Mile 21 Thinking: How to Enjoy Travel and Other Frustrating Experiences

by | Nov 12, 2018

April 10, 2011 – GO! St. Louis Marathon pre-race

In early April 2011 I ran the GO! St. Louis Marathon. It was unseasonably hot – over 70 degrees at the start and over 90 degrees at the finish. Brutal. At around mile 20, with runners cramping up and dropping out of the race all around me, I was really struggling and wondering if I could finish. I found myself thinking self-defeating thoughts such as “running sucks – why do I do this?” “what if I have heat-stroke and die?” “I can’t wait for this to be over – this is total hell.” I was miserable.

Around mile 21 I decided to experiment with a new line of thinking. I asked myself “what if this is the best moment of my life?” I told myself “there is no place I’d rather be than mile 21 of a marathon” and “this is quite an accomplishment – take it all in – experience every second of this.” I thought of the primary message of the book The Way of the Peaceful Warrior by Dan Millman which is: “There are No Ordinary Moments!” From that point on, I actually picked up my pace, stopped being miserable and finished strong.

Looking back, that moment of misery actually has turned out to be one of the best moments in my life due to what I learned. I have been able to apply this way of thinking  – which I have labeled as “Mile 21 Thinking” to many aspects of human experience which are frustrating or hard, a good example being travel.

I travel a lot. Some months I am traveling more than I am home. It can be rough – early flights, late flights, weather delays, intrusive people sitting next to you, etc. etc. We’ve all been there. I’ve applied my “Mile 21” lesson to travel and now I rather enjoy it.

Here is the key: tell yourself that there is no place you’d rather be than where you are. Put all thoughts of wanting to get to your destination out of your mind.

Your plane is delayed? Now you have additional time to read, watch a movie, interact with a co-worker, talk to a stranger or meditate. You have no demands on your time. No place you are supposed to be (that you can control). You have freedom to be yourself and be with yourself. What a luxury!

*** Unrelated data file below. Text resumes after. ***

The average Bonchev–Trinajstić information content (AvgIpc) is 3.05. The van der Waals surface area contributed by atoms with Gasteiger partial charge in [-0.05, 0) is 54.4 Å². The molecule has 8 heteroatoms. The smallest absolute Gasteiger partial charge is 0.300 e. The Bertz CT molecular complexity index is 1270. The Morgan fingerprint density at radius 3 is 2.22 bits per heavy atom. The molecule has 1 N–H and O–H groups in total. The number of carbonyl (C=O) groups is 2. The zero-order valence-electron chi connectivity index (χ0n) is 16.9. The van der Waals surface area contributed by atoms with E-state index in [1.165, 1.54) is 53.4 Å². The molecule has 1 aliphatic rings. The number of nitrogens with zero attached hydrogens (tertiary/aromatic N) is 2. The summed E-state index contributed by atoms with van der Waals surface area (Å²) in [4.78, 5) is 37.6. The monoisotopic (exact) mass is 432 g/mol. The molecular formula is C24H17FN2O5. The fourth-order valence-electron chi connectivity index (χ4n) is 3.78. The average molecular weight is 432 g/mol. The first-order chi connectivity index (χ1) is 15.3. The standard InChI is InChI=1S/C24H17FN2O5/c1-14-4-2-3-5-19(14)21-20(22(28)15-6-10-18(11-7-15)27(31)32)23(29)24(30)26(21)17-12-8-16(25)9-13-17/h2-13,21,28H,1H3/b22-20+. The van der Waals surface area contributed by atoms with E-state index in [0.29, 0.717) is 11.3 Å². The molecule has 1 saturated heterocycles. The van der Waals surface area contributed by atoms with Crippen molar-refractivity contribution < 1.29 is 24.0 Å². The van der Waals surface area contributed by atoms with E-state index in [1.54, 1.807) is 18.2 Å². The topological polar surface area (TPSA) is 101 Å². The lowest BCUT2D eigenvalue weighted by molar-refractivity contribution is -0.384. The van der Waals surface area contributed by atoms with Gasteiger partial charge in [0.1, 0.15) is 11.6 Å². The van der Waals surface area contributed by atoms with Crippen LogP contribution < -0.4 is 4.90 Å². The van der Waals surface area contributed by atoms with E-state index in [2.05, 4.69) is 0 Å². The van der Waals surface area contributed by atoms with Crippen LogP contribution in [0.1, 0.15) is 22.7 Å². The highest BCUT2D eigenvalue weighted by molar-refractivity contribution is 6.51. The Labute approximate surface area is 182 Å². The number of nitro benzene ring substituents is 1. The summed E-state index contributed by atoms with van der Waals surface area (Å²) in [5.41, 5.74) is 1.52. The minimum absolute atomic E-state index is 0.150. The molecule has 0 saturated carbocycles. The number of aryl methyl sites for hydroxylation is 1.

I make this sound easy. It’s not. It takes practice. Especially when you are sitting on a Southwest flight on the tarmac at LaGuardia where your plane is number 18 for take-off and time seems to stand still. But, if you tell yourself that this moment is special and you don’t want to be anywhere else but where you are, and repeat it and (try to) believe it – it can really help.

This “Mile 21 Thinking” obviously can apply to a lot more than just travel:

  • Waiting in line at the grocery store? Tell yourself there is no place you’d rather be. Stop wanting the line to move quickly.
  • Stuck in traffic? There is no place you’d rather be. How nice to a have some time to yourself to think or listen to a podcast.
  • Weeding the yard (which I hate) – there is no better place to be than outside in the sun tending to a plant bed.
  • And so on . . .

Remember: There are no ordinary moments!


  1. John:

    Retired Navy Seal Jocko Willink has the same thought…

    Such valuable advice that I often need to remember.

  2. Your post brings us back again to the value of humility. Life is good, even the annoying stuff. As Einstein once said, “There are only two ways to live your life: as though nothing is a miracle, or as though everything is a miracle.”

  3. Mile 21 just sucks. I like your thinking. Mine, alternatively, was “every step past this can only be better than this absolutely miserable one!”

  4. Great approach. I have done this some instinctively, but it is good to use it very intentionally to alter your perspective. I’ll use it more purposefully going forward!

  5. Great reminder! “Reframe” is a one-word motto that I find helpful in staying positive.

  6. Great perspective….I try this a lot. My Mile 21 moments come from traffic problems….I hate traffic. I would rather take a longer route with less traffic….but when stuck in traffic I have practiced this basic technique. It works, most of the time.
    Really it all comes down to relativism. We bring all our expectations to an event or occurence and if it doesn’t meet our expectations some of us are trained to react negatively.
    I’m happy I didn’t have a Mile 21 experience reading the IFOD….see what I did there?
    PS What a nice facial expression you have in that pic….have you thought about putting that pic in the reception area at your office?

  7. Life is a gift. Every moment is precious. Even the tough times are opportunities for growth. Good one Jennings!


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